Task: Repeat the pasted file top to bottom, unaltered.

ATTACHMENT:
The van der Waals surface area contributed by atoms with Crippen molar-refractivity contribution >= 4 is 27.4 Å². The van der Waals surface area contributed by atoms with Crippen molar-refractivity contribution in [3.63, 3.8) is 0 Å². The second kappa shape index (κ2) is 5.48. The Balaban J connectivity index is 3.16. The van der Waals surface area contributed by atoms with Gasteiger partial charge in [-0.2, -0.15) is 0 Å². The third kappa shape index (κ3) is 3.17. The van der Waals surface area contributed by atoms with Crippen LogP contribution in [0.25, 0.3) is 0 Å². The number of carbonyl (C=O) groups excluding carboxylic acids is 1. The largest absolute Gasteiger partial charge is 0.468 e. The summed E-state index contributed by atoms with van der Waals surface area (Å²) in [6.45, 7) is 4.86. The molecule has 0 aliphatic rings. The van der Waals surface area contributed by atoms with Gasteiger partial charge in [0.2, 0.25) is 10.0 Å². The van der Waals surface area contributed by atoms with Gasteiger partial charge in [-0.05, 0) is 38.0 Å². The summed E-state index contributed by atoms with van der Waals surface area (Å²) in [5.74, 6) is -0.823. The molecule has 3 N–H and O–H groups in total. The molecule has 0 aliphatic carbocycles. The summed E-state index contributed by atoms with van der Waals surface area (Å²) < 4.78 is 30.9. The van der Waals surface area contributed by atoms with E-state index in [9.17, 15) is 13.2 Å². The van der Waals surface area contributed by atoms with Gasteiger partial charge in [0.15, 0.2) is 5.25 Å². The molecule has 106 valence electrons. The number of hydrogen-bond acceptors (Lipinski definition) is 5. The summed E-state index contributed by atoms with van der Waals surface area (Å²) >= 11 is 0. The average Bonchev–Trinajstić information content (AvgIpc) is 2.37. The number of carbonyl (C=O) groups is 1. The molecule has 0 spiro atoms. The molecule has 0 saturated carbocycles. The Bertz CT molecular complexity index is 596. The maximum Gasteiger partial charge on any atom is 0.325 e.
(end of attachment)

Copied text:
The van der Waals surface area contributed by atoms with Crippen molar-refractivity contribution >= 4 is 27.4 Å². The van der Waals surface area contributed by atoms with Crippen molar-refractivity contribution in [3.63, 3.8) is 0 Å². The second kappa shape index (κ2) is 5.48. The Balaban J connectivity index is 3.16. The van der Waals surface area contributed by atoms with Gasteiger partial charge in [-0.2, -0.15) is 0 Å². The third kappa shape index (κ3) is 3.17. The van der Waals surface area contributed by atoms with Crippen LogP contribution in [0.25, 0.3) is 0 Å². The number of carbonyl (C=O) groups excluding carboxylic acids is 1. The largest absolute Gasteiger partial charge is 0.468 e. The summed E-state index contributed by atoms with van der Waals surface area (Å²) in [6.45, 7) is 4.86. The molecule has 0 aliphatic rings. The van der Waals surface area contributed by atoms with Gasteiger partial charge in [0.2, 0.25) is 10.0 Å². The van der Waals surface area contributed by atoms with Gasteiger partial charge in [-0.05, 0) is 38.0 Å². The summed E-state index contributed by atoms with van der Waals surface area (Å²) in [5.74, 6) is -0.823. The molecule has 3 N–H and O–H groups in total. The molecule has 0 aliphatic carbocycles. The summed E-state index contributed by atoms with van der Waals surface area (Å²) < 4.78 is 30.9. The van der Waals surface area contributed by atoms with E-state index in [9.17, 15) is 13.2 Å². The van der Waals surface area contributed by atoms with Gasteiger partial charge in [0.15, 0.2) is 5.25 Å². The molecule has 106 valence electrons. The number of hydrogen-bond acceptors (Lipinski definition) is 5. The summed E-state index contributed by atoms with van der Waals surface area (Å²) >= 11 is 0. The average Bonchev–Trinajstić information content (AvgIpc) is 2.37. The number of carbonyl (C=O) groups is 1. The molecule has 0 spiro atoms. The molecule has 0 saturated carbocycles. The Bertz CT molecular complexity index is 596. The maximum Gasteiger partial charge on any atom is 0.325 e.